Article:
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The most common Internet activity is e-mail. E-mail in its present form will never put the U.S. Post Office out of business, because of its lack of emotion. E-mail is widely used. It is as a way of keeping track of friends one would not normally relate to on a regular basis. This can be viewed as a largely positive phenomenon. Keeping in touch via e-mail is like having a pen pal without the deliberate act of sitting down to write a letter, licking envelopes, finding stamps, and going to the post office. Aside from its convenience, e-mail is a somewhat impersonal way of keeping in touch with friends and relatives. Businesses use e-mail as a quick and easy way of keeping in contact with clients on a regular basis. It is less obtrusive than phone calls or voice mail. Follow-up or "after-thought" e-mail is less of an intrusion to customers than a second phone-call or voice message. Business thrives on push-button database contacts for marketing sales and finance. E-mail can also be an excellent form of inter-office communication, an alternative to memo writing. It is the detached nature of e-mail that makes it less professional than a personal letter or "business lunch." Online greeting cards are less personal than tangible forms of birthday greetings and Christmas cards. Electronic cards are acceptable but are not a replacement for close relatives' and friends' birthday card greetings. Compared to the satisfaction one gains in receiving a birthday card in the mail or handed a congratulation letter for a job well done, e-mail is better reserved for more simple types of greetings. While it does have benefits, e-mail cannot replace closer human contacts. A very popular form of online communication that many people find entertaining is chatting. Chat rooms are a way of talking to strangers from...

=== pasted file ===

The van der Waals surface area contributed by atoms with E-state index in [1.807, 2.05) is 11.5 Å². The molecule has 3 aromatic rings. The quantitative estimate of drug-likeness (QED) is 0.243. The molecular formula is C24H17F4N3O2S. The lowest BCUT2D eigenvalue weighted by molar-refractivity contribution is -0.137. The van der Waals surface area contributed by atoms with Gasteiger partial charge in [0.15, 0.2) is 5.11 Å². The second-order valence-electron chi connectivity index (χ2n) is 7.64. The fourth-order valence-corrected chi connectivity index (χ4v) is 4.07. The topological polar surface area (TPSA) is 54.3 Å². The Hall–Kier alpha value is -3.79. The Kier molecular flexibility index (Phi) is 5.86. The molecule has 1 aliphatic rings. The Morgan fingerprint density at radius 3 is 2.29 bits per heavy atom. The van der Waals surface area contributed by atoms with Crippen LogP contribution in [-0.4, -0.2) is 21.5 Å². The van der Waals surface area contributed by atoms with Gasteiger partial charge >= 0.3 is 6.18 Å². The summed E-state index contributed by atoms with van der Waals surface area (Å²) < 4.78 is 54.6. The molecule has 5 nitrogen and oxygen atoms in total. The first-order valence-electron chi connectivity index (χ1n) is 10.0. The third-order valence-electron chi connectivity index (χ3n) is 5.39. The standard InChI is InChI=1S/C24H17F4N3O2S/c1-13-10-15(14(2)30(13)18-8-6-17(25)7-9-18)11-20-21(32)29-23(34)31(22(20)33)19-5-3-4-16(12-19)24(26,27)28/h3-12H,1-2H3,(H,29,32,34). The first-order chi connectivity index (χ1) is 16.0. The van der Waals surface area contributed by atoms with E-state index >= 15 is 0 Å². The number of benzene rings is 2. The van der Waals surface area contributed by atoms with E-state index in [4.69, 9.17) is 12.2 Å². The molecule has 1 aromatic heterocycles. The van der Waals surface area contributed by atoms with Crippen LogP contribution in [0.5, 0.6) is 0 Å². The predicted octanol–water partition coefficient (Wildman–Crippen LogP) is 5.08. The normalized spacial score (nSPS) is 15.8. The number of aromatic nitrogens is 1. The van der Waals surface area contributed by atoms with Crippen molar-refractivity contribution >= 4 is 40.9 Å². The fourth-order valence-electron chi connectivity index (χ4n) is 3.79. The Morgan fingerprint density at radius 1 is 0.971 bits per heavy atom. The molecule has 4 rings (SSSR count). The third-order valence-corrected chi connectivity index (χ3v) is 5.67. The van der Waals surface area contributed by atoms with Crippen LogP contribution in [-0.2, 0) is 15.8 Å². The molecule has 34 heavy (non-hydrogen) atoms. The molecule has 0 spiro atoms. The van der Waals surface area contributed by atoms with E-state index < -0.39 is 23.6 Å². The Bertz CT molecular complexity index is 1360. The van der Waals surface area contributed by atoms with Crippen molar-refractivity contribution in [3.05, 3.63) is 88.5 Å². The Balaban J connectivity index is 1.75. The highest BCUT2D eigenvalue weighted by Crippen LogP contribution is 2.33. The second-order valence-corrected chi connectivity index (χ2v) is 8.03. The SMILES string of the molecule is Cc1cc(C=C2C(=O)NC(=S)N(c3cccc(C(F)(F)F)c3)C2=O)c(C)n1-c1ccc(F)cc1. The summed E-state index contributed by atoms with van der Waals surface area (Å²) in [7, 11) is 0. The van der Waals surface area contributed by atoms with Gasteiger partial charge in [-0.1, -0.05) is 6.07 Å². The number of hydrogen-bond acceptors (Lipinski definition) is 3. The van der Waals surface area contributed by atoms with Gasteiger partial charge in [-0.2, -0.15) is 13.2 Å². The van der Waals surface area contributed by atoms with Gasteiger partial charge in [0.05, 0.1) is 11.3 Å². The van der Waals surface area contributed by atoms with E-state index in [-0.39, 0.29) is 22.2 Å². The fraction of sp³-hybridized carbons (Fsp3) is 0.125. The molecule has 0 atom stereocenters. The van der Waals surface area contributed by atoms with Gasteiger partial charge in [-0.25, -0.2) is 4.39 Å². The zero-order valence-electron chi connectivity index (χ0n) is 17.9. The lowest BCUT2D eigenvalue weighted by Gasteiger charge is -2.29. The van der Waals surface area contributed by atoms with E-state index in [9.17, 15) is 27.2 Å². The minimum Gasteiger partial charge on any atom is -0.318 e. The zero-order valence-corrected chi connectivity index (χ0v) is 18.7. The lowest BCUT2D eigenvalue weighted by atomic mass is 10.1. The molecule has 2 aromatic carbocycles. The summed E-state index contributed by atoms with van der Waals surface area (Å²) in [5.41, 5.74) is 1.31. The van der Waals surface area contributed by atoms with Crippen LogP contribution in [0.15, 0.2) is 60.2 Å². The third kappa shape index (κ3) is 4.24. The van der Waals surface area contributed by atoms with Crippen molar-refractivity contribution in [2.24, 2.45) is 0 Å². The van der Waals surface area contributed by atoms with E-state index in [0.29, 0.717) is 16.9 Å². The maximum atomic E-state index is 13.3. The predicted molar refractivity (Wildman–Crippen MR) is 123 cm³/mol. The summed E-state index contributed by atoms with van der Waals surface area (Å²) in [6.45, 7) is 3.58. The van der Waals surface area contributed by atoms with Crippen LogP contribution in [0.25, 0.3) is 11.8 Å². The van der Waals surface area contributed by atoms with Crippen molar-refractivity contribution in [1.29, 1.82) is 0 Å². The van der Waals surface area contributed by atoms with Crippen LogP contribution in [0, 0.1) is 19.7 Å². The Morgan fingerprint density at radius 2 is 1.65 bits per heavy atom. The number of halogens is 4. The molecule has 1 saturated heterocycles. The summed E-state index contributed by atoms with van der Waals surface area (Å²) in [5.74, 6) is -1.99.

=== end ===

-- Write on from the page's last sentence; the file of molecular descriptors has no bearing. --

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The purpose of this paper is to develop an e-Operations plan for Prehistoric Computers. As we have mentioned on previous papers, technology, when used effectively, can provide any given organization the necessary tools to succeed in today’s competitive business world. In this paper we will going to be focusing on two specific technologies that I’m certain will help Prehistoric Computers achieve its primary goal: increase its sales by 200%. The two technologies are: